Mysterylights Group Message 0101

Subject: Re: Electromagnetic fields
From: Frits Westra <fwestra@...>
Date: 18 Feb 2002 00:21

Hello Barb,

Thank you for your extensive message and my apologies for my late

On 13th February 2002, Barbara Huyser <barb@...> wrote:

  >The electromagnetic fields I have found during paranormal
  >investigations clearly do not have an artificial source.  I'm
  >very careful about that.  I use a Tri-Field meter and one
  >other (I don't have it here at work and cannot recall the
  >brand name). Information about Tri-Field meters can be
  >obtained at

I'm familiar with the TriField, as I use one myself :-)

  >A typical background reading with no electrical sources (such
  >as in the middle of a cornfield or cemetery) is usually .2 to
  >.3 milligauss.  An EMF detector that is held up against a
  >television set will usually read between 20 to 25 milligauss.
  > An EMF detector held about one foot away from a television
  > set will usually read about 8 to 10 milligauss.  The
  > spherical shape of the field around the television can be
  > traced out by moving the EMF detector out in any direction
  > from the TV set.

I've found similar field strenghts near TV sets and other
electrical equipment such as HiFi sets.

  >I use the same technique for tracing out paranormal fields. 
  >I consider a field to be potentially paranormal if I find a
  >reading of 1 milligauss or higher in a location where there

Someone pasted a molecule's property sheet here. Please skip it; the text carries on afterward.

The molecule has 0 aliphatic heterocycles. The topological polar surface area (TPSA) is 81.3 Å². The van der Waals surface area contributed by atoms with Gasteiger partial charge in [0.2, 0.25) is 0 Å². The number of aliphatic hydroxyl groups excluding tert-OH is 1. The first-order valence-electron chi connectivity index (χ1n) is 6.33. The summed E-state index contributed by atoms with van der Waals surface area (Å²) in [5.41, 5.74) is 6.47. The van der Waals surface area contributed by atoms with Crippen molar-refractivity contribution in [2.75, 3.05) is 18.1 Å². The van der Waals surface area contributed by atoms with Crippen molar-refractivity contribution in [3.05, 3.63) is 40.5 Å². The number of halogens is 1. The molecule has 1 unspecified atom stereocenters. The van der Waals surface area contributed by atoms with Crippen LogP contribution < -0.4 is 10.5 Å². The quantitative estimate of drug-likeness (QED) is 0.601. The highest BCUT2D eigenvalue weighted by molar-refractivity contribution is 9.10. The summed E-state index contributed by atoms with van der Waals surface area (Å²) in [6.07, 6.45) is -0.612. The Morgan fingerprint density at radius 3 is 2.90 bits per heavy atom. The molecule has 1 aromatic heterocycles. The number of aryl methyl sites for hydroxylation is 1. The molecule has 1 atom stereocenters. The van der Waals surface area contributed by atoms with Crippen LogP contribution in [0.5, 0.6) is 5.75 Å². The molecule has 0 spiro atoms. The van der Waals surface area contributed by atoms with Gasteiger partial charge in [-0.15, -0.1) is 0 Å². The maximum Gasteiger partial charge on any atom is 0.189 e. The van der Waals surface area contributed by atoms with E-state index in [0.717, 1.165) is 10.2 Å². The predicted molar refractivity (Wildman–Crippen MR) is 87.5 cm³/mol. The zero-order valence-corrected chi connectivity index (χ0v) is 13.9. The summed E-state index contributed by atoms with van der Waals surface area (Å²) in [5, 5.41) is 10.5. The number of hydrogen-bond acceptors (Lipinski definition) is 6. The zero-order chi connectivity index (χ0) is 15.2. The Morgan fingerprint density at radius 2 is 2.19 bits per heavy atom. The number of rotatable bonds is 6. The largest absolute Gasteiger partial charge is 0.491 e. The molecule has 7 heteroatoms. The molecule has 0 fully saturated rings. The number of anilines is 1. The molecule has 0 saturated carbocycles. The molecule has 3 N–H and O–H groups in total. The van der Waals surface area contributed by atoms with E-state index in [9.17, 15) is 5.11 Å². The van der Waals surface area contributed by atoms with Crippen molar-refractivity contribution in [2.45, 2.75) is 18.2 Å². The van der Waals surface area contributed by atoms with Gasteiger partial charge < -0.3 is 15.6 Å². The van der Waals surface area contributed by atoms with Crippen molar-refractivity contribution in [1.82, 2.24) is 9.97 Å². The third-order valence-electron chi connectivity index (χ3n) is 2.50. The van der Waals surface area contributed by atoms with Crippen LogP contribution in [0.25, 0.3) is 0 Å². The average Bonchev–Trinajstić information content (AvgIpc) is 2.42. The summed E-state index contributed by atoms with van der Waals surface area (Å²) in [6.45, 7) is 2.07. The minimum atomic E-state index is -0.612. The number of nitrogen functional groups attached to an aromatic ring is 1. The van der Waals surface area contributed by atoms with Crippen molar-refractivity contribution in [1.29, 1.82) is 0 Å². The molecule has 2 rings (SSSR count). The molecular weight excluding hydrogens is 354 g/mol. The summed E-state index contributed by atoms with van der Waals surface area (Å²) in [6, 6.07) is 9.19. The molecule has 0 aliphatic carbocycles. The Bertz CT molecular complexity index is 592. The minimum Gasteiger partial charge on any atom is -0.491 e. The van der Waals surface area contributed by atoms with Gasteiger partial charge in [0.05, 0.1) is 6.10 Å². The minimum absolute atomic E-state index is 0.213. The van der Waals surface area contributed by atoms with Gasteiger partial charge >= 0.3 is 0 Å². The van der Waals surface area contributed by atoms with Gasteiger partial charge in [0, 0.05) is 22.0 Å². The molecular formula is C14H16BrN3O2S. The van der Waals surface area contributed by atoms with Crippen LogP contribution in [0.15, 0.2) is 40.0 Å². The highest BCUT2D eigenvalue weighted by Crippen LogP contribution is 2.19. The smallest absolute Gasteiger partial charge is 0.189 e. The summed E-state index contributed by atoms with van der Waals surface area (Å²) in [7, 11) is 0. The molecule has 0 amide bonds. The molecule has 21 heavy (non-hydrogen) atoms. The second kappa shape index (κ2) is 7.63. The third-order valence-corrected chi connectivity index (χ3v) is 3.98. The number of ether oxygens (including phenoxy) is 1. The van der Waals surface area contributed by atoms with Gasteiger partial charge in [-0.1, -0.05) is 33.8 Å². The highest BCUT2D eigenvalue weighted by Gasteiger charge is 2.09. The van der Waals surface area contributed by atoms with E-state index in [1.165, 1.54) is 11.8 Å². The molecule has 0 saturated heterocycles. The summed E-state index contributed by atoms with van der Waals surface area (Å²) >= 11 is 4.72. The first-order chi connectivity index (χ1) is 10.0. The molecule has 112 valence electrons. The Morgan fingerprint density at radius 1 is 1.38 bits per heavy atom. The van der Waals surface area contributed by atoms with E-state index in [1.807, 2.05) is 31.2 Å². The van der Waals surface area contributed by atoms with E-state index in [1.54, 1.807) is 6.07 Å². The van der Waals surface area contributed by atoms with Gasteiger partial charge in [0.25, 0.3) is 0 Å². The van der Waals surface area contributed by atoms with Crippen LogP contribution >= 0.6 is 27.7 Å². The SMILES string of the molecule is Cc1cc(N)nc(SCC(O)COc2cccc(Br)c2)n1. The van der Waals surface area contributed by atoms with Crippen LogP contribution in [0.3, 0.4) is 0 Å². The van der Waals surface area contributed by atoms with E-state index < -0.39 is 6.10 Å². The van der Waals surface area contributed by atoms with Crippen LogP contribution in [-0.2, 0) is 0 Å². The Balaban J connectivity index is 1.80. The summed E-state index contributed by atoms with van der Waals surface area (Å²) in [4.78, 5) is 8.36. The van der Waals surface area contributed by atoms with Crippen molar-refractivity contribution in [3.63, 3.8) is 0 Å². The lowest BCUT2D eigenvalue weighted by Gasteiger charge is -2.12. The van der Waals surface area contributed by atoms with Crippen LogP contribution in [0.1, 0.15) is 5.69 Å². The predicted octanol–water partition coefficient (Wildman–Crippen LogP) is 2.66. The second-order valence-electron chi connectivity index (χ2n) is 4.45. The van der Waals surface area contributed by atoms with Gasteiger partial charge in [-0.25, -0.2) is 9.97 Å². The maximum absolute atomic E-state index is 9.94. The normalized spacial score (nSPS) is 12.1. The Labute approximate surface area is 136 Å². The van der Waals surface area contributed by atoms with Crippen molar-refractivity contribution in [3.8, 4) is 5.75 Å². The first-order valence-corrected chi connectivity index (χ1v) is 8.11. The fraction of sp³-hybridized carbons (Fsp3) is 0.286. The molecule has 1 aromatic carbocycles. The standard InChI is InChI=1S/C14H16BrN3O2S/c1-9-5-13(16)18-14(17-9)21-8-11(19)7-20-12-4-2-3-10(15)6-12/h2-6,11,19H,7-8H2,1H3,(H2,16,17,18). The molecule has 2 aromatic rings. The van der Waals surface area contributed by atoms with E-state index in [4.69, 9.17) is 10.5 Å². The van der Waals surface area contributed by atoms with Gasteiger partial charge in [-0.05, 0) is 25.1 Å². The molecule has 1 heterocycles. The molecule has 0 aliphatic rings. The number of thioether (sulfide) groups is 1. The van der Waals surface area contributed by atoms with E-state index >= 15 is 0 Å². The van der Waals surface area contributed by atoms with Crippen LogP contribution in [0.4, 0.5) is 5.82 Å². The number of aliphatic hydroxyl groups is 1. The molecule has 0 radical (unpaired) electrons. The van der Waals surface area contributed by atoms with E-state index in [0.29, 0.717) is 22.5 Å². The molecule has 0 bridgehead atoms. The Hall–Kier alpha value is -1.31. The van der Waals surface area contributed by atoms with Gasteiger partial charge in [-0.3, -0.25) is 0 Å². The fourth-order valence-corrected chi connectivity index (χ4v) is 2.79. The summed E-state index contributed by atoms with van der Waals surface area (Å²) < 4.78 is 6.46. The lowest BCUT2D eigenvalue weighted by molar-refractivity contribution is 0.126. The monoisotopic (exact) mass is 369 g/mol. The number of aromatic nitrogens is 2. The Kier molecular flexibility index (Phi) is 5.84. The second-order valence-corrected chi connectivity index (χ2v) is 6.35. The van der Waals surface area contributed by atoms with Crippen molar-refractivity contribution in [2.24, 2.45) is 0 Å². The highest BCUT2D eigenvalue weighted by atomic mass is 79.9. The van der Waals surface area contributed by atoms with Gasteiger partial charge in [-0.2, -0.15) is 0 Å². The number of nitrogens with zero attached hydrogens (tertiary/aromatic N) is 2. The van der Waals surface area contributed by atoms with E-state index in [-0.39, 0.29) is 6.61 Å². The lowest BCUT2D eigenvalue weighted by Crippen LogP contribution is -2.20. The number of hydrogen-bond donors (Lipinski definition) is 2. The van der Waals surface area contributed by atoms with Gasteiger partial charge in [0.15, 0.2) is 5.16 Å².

>are no electrical sources at hand.  For example, on one
  >occasion in a haunted bed and breakfast, I found a field
  >where the center registered at 9 milligauss hovering about 5
  >feet over a bed.  Taking the EMF detector from that point in
  >any direction showed a steady decrease in readings until they
  >reached about 4.5 milligauss at the ceiling and 4 milligauss
  >at the bed.  That field was quite large.  I was able to trace
  >the edge of field going sideways as being about 12 feet in
  >diameter (6 feet on either side of that center reading of 9
  >milligauss).  There was no identifiable cause for that
  >electromagnetic field, given that there was no light fixture
  >or other electrical appliance over or under the bed (which
  >would not explain why the strongest reading was in mid-air

It would be interesting to see whether the field stays up when
you switch off the mains in this house. I've come across
situations in houses where there were elevated field levels at
spots several meters away form electrical wiring or equipment.
No identifiable EM sources near the field meter to be found.
Nevertheless, most of the times (though not always) the fields
disappeared when the electricity was switched off. 

  >It is more difficult to locate these fields in open spaces,
  >such as cemeteries.  They move and it can be very difficult
  >to pin down their location.  It is usually easier to locate
  >the cold spots in a cemetery. I utilize a non-contact
  >thermometer (more often called a thermal scanner among ghost
  >hunters) to find them.  It is an instrument that looks rather
  >like a pistol.  You simply point and shoot and it uses a
  >laser to read the surface temperature of whatever you aim it
  >at.  I've found this device to be effective at locating cold
  >spots for as far away as 30 or 40 meters.  The cold spots I